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Everything is Art. Everything is Politics: Ai Weiwei at the Brooklyn Museum

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See this review published on Metro New York May 5, 2014.

Political activism manifests in many forms, and Chinese artist Ai Weiwei perfected the craft of activist art. Featuring over forty works spanning twenty years, Ai Weiwei: According to What? explores topics of culture, history, politics, and tradition, showcasing the artist’s interdisciplinary career.

“Everything is Art. Everything is Politics,” stated Weiwei, and his mesmerizing artworks take on grander meaning than their meditative designs. Growing up during the Cultural Revolution (1966-75), the protests that defined an age of relentless reform took shape in his aesthetic protest-art. Weiwei’s installations and surveillance video and photography are intertwined with the global political landscape. In the guise of minimalist art, Weiwei appropriates China’s historical past—and the events of this communist country’s present—to create large installations that beautifully bring awareness to China’s future.

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The New Franco-phile: James Franco “New Film Stills” in NYC

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Chameleon actor-thespian-writer James Franco can add artist to his resume. His new exhibition at Pace in Chelsea—the second with the esteemed gallery—showcases his new photography series “New Film Stills.”There is more to his black-and-white silver gelatin prints than Franco dressed in drag secluded amidst noir landscapes. His series is an hommage to famed photographer Cindy Sherman’s 1970s series of the same name.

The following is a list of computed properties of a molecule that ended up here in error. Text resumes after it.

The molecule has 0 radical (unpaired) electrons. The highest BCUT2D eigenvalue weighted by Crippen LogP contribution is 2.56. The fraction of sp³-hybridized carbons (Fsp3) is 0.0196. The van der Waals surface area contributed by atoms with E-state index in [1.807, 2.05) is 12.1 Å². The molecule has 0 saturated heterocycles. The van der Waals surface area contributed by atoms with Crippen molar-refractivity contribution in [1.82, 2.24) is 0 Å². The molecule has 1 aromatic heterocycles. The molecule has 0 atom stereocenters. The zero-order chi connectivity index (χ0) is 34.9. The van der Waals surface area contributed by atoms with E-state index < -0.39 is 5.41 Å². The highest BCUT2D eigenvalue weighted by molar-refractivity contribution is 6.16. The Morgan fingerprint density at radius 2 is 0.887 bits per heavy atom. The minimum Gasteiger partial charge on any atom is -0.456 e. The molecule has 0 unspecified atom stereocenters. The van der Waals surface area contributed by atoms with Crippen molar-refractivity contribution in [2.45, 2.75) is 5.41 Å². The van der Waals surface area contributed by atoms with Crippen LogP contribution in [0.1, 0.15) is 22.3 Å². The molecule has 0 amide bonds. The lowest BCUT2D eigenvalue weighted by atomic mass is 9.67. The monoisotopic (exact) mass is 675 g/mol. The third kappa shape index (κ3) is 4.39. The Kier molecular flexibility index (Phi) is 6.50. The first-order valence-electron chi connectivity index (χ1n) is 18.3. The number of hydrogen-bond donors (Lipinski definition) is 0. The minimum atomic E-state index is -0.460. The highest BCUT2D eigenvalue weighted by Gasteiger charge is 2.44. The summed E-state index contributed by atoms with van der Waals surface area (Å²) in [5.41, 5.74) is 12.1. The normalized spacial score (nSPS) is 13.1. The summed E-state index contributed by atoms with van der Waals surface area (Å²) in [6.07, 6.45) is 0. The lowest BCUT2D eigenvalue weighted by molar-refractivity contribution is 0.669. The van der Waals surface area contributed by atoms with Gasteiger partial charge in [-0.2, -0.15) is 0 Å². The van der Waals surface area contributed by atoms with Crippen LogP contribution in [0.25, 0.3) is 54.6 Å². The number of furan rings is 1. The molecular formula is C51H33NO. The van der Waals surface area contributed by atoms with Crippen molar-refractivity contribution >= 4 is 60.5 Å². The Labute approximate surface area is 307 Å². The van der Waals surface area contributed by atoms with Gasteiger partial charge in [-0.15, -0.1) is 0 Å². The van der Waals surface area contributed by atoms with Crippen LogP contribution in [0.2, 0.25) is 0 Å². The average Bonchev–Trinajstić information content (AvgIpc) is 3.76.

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Tuning into artist Paul Weston’s TV testimonial “Conduit” at GCA Gallery

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An ordinary day: You wake up to missed text messages, at breakfast you answer emails, at lunchtime you catch up on Twitter, before you go to bed you update your Facebook status while watching Scandal, you fall asleep to your favorite podcast, and you wake up to a continuing tech-cycle that is your life. Phones, computers, televisions—these are the 21st century limbs we cannot live without. Paul Weston‘s exhibition Conduit at GCA Gallery explores the omnipresence of technology in our lives.

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Art’s Night Out: A Cozy Date at The New Museum

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Beat the Winter Blues and post-Valentine’s Day chocolate highs with that special someone at the trendy New Museum. Get cozy on Thursday Date Night with your long-time love—or that cute new flame—while satisfying your cultured core viewing the first U.S. exhibition of Polish installation artist—Pawel Althamer: The Neighbors. Be artsy—and thrifty—during this chic art museum’s free hours from 7:00 p.m.—9:00 p.m.

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Aural Ecstacies and Arts in Bushwick